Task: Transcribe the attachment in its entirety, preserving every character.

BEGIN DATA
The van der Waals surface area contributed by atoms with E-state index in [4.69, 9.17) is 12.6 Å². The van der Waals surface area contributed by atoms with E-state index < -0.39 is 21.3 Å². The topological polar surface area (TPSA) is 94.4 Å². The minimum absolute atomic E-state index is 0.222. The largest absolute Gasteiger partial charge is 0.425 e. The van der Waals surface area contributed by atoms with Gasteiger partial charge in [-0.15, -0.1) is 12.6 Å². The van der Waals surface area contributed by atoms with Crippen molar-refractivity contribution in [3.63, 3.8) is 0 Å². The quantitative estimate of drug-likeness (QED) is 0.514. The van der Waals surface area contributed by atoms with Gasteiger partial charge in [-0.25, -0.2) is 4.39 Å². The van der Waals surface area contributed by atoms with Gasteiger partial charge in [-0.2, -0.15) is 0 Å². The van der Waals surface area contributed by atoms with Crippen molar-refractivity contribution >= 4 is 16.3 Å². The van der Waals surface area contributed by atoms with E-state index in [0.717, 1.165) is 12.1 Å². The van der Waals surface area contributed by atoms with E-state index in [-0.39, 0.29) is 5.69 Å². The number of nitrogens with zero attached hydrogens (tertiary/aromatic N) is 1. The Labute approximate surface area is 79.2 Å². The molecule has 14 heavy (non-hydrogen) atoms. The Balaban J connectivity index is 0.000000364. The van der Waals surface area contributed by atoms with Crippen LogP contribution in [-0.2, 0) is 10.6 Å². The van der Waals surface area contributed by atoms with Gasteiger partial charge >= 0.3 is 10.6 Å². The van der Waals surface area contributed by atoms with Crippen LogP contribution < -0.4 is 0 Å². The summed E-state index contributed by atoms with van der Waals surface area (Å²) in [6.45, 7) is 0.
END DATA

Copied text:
The van der Waals surface area contributed by atoms with E-state index in [4.69, 9.17) is 12.6 Å². The van der Waals surface area contributed by atoms with E-state index < -0.39 is 21.3 Å². The topological polar surface area (TPSA) is 94.4 Å². The minimum absolute atomic E-state index is 0.222. The largest absolute Gasteiger partial charge is 0.425 e. The van der Waals surface area contributed by atoms with Gasteiger partial charge in [-0.15, -0.1) is 12.6 Å². The van der Waals surface area contributed by atoms with Crippen molar-refractivity contribution in [3.63, 3.8) is 0 Å². The quantitative estimate of drug-likeness (QED) is 0.514. The van der Waals surface area contributed by atoms with Gasteiger partial charge in [-0.25, -0.2) is 4.39 Å². The van der Waals surface area contributed by atoms with Gasteiger partial charge in [-0.2, -0.15) is 0 Å². The van der Waals surface area contributed by atoms with Crippen molar-refractivity contribution >= 4 is 16.3 Å². The van der Waals surface area contributed by atoms with E-state index in [0.717, 1.165) is 12.1 Å². The van der Waals surface area contributed by atoms with E-state index in [-0.39, 0.29) is 5.69 Å². The number of nitrogens with zero attached hydrogens (tertiary/aromatic N) is 1. The Labute approximate surface area is 79.2 Å². The molecule has 14 heavy (non-hydrogen) atoms. The Balaban J connectivity index is 0.000000364. The van der Waals surface area contributed by atoms with Crippen LogP contribution in [-0.2, 0) is 10.6 Å². The van der Waals surface area contributed by atoms with Gasteiger partial charge >= 0.3 is 10.6 Å². The van der Waals surface area contributed by atoms with Crippen LogP contribution < -0.4 is 0 Å². The summed E-state index contributed by atoms with van der Waals surface area (Å²) in [6.45, 7) is 0.